Max McHugh could be the first Minnesota male swimmer to win an NCAA title since 1964. Photo Courtesy: Peter H. Bick

On the men’s side, NR Minnesota won over #20 USC 149 – 113 with super sophomore Max McHugh taking the 100 breast with a stunning 52.93, and the 200 at 1:56.84. Matt Thomas and Cameron Kelley each picked up two wins for the Gophers as they picked up a big win as well over USC in Los Angeles. That meet should be able to propel them into the top 25 poll and should give them some confidence heading into Big Ten’s. They don’t quite have the depth to match the likes of Michigan, Indiana and Ohio State, but they should be competitive alongside the likes of Purdue, Iowa and Wisconsin in the second tier.

McHugh is looking really, really good for Minnesota this season. A 52.9 in-season is nothing to scoff at, and he could be the first Minnesota swimmer to win an individual NCAA title on the men’s side since Lyndon B. Johnson was President. This seems hard to believe because Minnesota has always been a consistently strong team, but they haven’t had an individual NCAA champion since 1964. If this year isn’t his year, then he has some time as he is only a sophomore. But he currently sits at the top of the country in the 100 breast. He will likely get a push from Cal sophomore Reece Whitley and those two will be expected to have a nice rivalry over the next couple of years. But McHugh is built like a linebacker and has a lot of strength and that plays to his favor in short course yards, making him look like the man to beat in the 100 breast.

And plus, if McHugh wins the 100 breast at NCAAs, and Kozelsky wins as well, it will be a sweep for the school in that event!

A positive for USC is that sophomore Alexei Sancov may have looked tired but he still knows how to get his hand on the wall. Perhaps the school’s best guy, he won the 200 free (1:38.07) and 200 IM (1:50.81). Sancov has the potential to score a lot of points at the NCAA meet in nine weeks, and having gained experience from last year, he could be due for a breakout swim in March.

The news that Salo will be stepping down as head coach is disappointing, as he will finish his 12th season with the Trojans in March. Who will take over after him? There have only been four head coaches of USC swimming, and three of them are in the Hall of Fame, and Salo will likely be on his way in a few years. It’s a tremendous responsibility, so there will be a lot of pressure on who takes the new job. And with only a couple months left of his NCAA coaching career, how will the USC team do moving forward?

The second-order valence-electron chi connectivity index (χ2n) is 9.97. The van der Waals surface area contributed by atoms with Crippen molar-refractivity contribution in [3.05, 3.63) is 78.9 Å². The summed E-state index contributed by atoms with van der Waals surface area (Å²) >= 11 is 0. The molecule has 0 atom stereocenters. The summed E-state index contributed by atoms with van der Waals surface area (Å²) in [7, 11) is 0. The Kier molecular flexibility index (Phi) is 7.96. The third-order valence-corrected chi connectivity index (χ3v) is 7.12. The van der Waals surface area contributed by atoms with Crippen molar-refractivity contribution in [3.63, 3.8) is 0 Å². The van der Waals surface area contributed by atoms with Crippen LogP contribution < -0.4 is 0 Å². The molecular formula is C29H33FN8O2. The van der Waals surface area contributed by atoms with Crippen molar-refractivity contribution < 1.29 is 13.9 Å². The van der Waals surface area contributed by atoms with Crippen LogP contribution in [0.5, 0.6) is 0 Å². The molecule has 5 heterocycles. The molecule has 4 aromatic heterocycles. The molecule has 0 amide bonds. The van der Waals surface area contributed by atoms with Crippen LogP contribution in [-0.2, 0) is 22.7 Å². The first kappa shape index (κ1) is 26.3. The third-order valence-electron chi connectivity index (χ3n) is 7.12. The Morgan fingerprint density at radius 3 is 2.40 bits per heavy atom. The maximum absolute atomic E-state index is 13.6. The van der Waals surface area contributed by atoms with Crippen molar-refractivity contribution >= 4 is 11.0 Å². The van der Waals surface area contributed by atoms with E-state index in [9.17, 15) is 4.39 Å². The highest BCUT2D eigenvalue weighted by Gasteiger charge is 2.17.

NCAA Swim Meet of the Week Division II: McKendree Men Prove They Are Among Nation’s Elite With Win Over Lindenwood

Lindenwood vs. McKendree results


Xander Skinner. Photo Courtesy: Peter H. Bick

It is no short of amazing what Jimmy Tierney has done for the swimming and diving program at McKendree University in little Lebanon, Illinois. The program started literally from nothing in the fall of 2016, and just four years later is one of the best teams in Division II. Similar to what happened to NC State in Division I, McKendree has become a freestyle powerhouse in Division II.

Led by Xander Skinner, the #8 Bearcats took down #17 Lindenwood 172 – 122. Skinner won the 200 free (1:40.98) and was second in the 50 (21.02) behind teammate Gregg Lichinsky (20.98). Skinner anchored both the winning relays, splitting a 20.16 on the end of their 200 medley relay as well as a 44.92 in the 100 free in this week’s NCAA swim meet of the week Division II.

With Skinner’s help, McKendree is among the nation’s elite in Division II circles as they handled a strong Lindenwood team until the end. They will have their hands full come championship season when they line up alongside the top two ranked teams in the country in #1 Indianapolis and #2 Drury, as well as #15 Missouri S&T, who nearly won the meet last season. McKendree is strong in the relays, and that’s exactly what you need to be strong in a championship meet and Tierney has done a nice job of building McKendree into a contender the last few years.

The core group of Skinner, Lichinsky, Matija PucarevicThrostur Bjarnason and Fabio Dalu are strong from the 50 to the 1650, which means they will be solid across all three free relays. Add in freshma backstroker Davante Carey and freshman breaststroker John Heaphy and they have strong medley relays that can all make an A-Final at NCAAs. Carey, who is just 16, has been a nice addition to the team this season as one of the nation’s top sprint backstrokers. He won the 100 back on Saturday with a 50.27 and also split a 22.79 leading off the medley relay. His 200 is not as strong as his 100, but should improve as he grows with the program.